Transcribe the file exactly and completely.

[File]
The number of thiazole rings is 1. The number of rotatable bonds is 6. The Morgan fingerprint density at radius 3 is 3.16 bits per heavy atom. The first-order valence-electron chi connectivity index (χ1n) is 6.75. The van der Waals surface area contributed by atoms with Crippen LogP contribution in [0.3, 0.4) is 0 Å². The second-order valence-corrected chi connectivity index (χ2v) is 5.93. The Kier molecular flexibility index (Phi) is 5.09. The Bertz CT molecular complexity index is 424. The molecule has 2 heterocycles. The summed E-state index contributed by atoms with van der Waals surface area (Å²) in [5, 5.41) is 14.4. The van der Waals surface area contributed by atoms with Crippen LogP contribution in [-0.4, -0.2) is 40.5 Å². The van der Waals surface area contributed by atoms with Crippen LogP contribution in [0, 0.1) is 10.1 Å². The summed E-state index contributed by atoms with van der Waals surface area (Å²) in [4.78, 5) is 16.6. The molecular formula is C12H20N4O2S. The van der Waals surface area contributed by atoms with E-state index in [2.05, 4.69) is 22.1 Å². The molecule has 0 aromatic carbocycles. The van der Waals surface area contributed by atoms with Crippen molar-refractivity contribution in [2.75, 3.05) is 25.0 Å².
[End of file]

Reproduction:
The number of thiazole rings is 1. The number of rotatable bonds is 6. The Morgan fingerprint density at radius 3 is 3.16 bits per heavy atom. The first-order valence-electron chi connectivity index (χ1n) is 6.75. The van der Waals surface area contributed by atoms with Crippen LogP contribution in [0.3, 0.4) is 0 Å². The second-order valence-corrected chi connectivity index (χ2v) is 5.93. The Kier molecular flexibility index (Phi) is 5.09. The Bertz CT molecular complexity index is 424. The molecule has 2 heterocycles. The summed E-state index contributed by atoms with van der Waals surface area (Å²) in [5, 5.41) is 14.4. The van der Waals surface area contributed by atoms with Crippen LogP contribution in [-0.4, -0.2) is 40.5 Å². The van der Waals surface area contributed by atoms with Crippen LogP contribution in [0, 0.1) is 10.1 Å². The summed E-state index contributed by atoms with van der Waals surface area (Å²) in [4.78, 5) is 16.6. The molecular formula is C12H20N4O2S. The van der Waals surface area contributed by atoms with E-state index in [2.05, 4.69) is 22.1 Å². The molecule has 0 aromatic carbocycles. The van der Waals surface area contributed by atoms with Crippen molar-refractivity contribution in [2.75, 3.05) is 25.0 Å².